Data from: Pre-linguistic infants employ complex communicative loops to engage mothers in social exchanges and repair interaction ruptures
Cite this dataset
Bourvis, Nadège et al. (2017). Data from: Pre-linguistic infants employ complex communicative loops to engage mothers in social exchanges and repair interaction ruptures [Dataset]. Dryad. https://doi.org/10.5061/dryad.61668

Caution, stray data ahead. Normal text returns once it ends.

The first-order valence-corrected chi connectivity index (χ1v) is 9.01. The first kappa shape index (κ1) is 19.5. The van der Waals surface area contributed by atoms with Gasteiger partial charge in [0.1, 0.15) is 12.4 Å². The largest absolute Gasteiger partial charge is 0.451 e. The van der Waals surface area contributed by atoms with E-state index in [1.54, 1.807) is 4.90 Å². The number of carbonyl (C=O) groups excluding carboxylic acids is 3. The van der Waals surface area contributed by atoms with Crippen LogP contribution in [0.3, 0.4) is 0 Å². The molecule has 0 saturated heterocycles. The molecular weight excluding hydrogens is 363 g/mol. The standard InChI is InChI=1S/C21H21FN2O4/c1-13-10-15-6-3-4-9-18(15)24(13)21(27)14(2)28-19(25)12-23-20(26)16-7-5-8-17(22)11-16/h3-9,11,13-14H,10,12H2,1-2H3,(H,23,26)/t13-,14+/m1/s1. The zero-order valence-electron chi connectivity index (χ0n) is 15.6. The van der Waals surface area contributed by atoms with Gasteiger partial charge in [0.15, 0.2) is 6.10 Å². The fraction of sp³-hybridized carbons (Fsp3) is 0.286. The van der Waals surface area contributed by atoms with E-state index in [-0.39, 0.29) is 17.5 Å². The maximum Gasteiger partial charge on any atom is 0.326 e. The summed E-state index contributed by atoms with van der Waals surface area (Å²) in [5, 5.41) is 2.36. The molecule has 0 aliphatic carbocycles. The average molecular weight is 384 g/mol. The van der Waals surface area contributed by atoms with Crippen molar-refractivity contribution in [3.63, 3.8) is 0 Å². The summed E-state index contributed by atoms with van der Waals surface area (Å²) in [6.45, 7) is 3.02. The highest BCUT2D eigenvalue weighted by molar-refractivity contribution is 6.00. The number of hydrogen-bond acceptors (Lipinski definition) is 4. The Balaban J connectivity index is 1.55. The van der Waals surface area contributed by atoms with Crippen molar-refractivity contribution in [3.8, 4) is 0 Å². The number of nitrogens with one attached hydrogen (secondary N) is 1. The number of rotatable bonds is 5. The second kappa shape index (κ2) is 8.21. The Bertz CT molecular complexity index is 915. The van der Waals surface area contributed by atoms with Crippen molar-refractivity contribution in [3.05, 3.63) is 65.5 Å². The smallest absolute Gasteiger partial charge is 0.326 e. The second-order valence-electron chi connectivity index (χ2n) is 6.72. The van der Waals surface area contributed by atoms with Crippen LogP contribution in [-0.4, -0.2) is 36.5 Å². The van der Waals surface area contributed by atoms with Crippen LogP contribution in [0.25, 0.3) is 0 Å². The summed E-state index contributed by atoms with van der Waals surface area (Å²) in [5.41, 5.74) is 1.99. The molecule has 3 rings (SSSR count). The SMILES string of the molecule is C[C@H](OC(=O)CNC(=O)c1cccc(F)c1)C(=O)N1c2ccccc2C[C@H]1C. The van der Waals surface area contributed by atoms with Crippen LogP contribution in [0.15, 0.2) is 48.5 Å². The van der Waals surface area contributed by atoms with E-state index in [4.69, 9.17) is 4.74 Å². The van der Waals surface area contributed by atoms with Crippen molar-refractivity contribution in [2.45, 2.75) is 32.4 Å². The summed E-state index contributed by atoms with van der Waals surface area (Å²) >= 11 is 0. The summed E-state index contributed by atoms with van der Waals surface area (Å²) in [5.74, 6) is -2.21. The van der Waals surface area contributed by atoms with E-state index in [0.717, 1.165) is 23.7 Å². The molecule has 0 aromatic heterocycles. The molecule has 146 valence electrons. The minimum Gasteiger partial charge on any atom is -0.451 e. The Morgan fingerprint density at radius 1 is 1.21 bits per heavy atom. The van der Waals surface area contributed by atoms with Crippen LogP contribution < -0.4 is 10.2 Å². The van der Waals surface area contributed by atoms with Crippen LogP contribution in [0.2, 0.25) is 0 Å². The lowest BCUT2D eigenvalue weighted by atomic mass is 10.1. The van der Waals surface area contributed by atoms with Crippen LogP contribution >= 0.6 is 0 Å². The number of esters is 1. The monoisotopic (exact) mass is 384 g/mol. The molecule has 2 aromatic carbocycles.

Language has long been identified as a powerful communicative tool among humans. Yet, pre-linguistic communication, which is common in many species, is also used by human infants prior to the acquisition of language. The potential communicational value of prelinguistic vocal interactions between human infants and mothers has been studied in the past decades. With 120 dyads (mothers and 3 or 6-month-old infants), we used the classical Still-Face Paradigm (SFP) in which mothers interact freely with their infants, then refrain from communication (Still Face, SF), and finally resume play. We employed innovative automated techniques to measure infant and maternal vocalization and pause, and dyadic parameters (infant response to mother, joint silence and overlap) and the emotional component of Infant Directed Speech (e-IDS) throughout the interaction. We showed that : (1) during the initial free play mothers use longer vocalizations and more e-IDS when they interact with older infants and (2) infant boys exhibit longer vocalizations and shorter pauses than girls. (3) During the SF and reunion phases, infants show marked and sustained changes in vocalizations but their mothers do not and (4) mother-infant dyadic parameters increase in the reunion phase. Our quantitative results show that infants, from the age of 3 months, actively participate to restore the interactive loop after communicative ruptures long before vocalizations show clear linguistic meaning. Thus, auditory signals provide from early in life a channel by which infants co-create interactions, enhancing the mother-infant bond.